The Zoe Report
Superfoods are what they sound like: superfoods — they’re super healthy and contain a lot of antioxidants, vitamins, and minerals. Common ones include avocados and berries, although there are several more surprising superfoods you’re likely not eating — but should. Yes, it’s probably much easier to reach for that juicy burger than it is a kale salad, but there are several fun, off-the-radar (and appetizing) foods out there, not to mention easy ways to incorporate them into your diet.
“Superfoods are generally foods that are high in nutrients and give you ‘good bang for your buck,’ so to speak,” Christina Laboni, registered dietician, tells TZR in an email. “Eating a variety of these foods is the best way to ensure that you are meeting your nutritional needs. No one food is perfect and meets all your nutritional needs, but some foods definitely contain more nutrition than others.” Let’s think about that juicy burger again — sprouts can be the superfood you add to it, though, overall, it’s best to focus on eating sprouts more so than burgers.
Ari Whitten a functional health practitioner, founder of The Energy Blueprint, and author of the forthcoming book Eat for Energy: How to beat Fatigue, Supercharge Your Mitochondria, and Unlock All-Day Energy, elaborates. “Food is fuel — and some choices are like ‘super’ fuel in their health-promoting abilities,” he tells TZR in an email. He says that not only do some people not consume superfoods, but they’re also probably not even aware of certain ones, like spirulina (which we’ll get more into below), that can really do the body good.
To give you a crash course on superfoods, ahead, some more surprising ones to add to your grocery list, stat.
Whitten says spirulina (which comes in green and blue forms) is a superfood you’re likely skipping. This nutritional wonder is a form of algae that’s been consumed for centuries. “It contains an incredibly potent phytochemical [a bioactive nutrient plant chemical] called C-phycocyanin, which mimics the structure of the bilirubin we naturally make [which breaks down red blood cells],” he says. “Therefore, it has similar physiological effects, including potent antioxidant and anti-inflammatory properties.”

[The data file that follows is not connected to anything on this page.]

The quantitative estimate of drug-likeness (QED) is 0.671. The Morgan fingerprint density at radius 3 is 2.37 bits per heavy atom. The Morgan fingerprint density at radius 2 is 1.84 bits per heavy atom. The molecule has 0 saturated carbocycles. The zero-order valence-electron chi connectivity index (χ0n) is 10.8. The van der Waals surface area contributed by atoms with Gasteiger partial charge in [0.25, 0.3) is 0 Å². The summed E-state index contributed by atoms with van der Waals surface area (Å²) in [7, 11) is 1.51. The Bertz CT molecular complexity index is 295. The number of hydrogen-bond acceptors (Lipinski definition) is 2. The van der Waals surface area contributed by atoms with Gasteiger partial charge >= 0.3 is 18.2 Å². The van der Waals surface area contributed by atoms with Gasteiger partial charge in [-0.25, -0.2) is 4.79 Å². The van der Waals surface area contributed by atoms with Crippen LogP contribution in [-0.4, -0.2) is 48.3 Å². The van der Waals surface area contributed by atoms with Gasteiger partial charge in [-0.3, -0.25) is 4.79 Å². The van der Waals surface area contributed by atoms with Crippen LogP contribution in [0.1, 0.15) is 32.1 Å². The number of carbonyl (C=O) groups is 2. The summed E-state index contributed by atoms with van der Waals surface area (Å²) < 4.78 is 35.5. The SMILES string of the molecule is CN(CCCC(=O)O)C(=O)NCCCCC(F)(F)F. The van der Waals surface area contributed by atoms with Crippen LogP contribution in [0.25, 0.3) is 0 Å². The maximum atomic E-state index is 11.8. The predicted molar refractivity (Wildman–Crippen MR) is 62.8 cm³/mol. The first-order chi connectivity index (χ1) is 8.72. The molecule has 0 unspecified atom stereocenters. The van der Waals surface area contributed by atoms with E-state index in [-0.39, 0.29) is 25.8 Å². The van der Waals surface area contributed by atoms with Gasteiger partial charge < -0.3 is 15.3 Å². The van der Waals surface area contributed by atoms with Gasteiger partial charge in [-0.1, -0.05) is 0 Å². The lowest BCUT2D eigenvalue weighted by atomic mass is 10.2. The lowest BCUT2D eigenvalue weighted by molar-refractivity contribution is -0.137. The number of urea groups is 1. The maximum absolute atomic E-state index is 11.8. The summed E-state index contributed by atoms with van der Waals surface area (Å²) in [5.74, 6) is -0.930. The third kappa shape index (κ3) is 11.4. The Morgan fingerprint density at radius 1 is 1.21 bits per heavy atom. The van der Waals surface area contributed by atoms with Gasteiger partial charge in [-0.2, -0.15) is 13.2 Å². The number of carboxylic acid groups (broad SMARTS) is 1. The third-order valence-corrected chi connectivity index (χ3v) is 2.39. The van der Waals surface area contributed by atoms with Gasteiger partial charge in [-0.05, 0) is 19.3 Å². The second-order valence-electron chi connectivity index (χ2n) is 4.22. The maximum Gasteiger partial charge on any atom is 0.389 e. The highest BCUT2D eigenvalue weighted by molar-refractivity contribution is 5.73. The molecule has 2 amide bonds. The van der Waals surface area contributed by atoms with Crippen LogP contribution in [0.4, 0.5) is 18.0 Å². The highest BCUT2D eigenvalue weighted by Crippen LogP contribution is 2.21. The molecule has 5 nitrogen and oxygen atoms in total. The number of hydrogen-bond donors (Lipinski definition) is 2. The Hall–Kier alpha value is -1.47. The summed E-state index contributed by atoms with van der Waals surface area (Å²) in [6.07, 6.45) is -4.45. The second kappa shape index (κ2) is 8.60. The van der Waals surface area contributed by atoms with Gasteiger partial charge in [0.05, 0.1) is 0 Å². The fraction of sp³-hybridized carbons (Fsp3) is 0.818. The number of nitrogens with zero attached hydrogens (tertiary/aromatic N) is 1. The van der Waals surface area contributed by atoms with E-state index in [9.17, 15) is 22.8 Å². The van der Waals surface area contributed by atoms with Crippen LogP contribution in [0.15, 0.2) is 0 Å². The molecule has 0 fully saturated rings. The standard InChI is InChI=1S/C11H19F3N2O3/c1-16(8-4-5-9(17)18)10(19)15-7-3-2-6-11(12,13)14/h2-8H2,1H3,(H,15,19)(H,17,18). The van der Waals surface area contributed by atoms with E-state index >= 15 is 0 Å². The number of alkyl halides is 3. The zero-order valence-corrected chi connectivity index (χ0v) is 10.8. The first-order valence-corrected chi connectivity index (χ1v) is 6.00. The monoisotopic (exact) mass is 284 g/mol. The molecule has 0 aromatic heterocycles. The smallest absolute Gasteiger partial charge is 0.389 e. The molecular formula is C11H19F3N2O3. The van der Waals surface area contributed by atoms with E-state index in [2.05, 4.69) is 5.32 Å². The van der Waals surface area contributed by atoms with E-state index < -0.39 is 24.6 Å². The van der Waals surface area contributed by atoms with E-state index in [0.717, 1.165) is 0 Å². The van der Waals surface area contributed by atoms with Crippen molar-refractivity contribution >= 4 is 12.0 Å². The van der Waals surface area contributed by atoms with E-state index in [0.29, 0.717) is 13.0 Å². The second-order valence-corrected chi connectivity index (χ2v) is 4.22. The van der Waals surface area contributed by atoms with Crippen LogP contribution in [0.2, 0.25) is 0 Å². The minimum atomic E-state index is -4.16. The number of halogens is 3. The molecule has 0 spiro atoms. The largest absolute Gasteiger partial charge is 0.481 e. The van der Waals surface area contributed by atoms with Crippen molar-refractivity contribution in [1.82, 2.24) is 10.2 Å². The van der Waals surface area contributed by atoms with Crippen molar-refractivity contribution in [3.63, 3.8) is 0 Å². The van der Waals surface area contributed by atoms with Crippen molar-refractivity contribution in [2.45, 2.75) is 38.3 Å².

There is also substantial evidence that spirulina improves metabolic health and endurance exercise performance, as well as reduces fatigue in both recreational athletes and the average person looking to improve their health through exercise. Additionally, research has found that it can also help increase the duration that you can exercise.
Michelle Razavi and Nikki Elliott, Equinox fitness instructors and founders of ELAVI, agree that adding spirulina to your diet is a great way to boost your health game. “It is one of the most nutrient-dense superfoods on the planet that most people aren't incorporating into their wellness routines,” Elliott tells TZR in an email. “Derived from blue-green algae, the blue form has a vibrant blue hue which is as beautiful as it is good for you with its antioxidant, anti-inflammatory, and brain-protective properties. In addition to its nutritional benefits, spirulina is proven to improve memory and cognitive focus, and protect the brain against neurodegenerative diseases (like Alzheimer’s and Parkinson’s).
As far as how much to consume, Whitten says to aim for using about one to two teaspoons of the nutrient in powder form. The only thing is, most people find spirulina to be unappetizing in flavor and smell, but that’s what you get with a cyanobacteria superfood, he explains. “It’s easiest to consume mixed into a protein shake, smoothie, or some other dish that can mask the taste,” he says. “There are also tablets you can buy and take like any other Sprouts
Dr. Daryl Gioffre, celebrity nutritionist and author of Get Off Your Sugar and Get Off Your Acid, says superfoods should be incorporated into your diet on a daily basis. “They will boost your energy, strengthen your immune system, and have a positive impact on your ability to manage stress and overall health,” he tells TZR in an email. “My favorite way to incorporate superfoods is in a smoothie. Every morning, I add a handful of sprouts, plant-based protein powder, chia seeds, and coconut oil to unsweetened almond milk. It’s an easy and powerful way to get these superfoods into your body.” Sprouts, in particular, are “super” since they’re chock full of vitamins and minerals, including vitamins A, C, and K, folic acid, and antioxidants. And chia seeds are superfoods, too — probably one of the smallest ones out there — but with big benefits. They have plenty of fiber, minerals, antioxidants, and omega-3 fatty acids.
And, speaking of sprouts, they come in all kinds of varieties, from alfalfa to radish to broccoli. Whitten is a big fan of broccoli sprouts. “These can be easily purchased and eaten as a garnish to any dish — salads make it particularly easy,” he says. “And they are the richest source of sulforaphane [a natural plant compound] in the world.” This compound helps protect your cells from inflammation, as well as several types of diseases. Broccoli sprouts have also been found to help with digestion and heart health.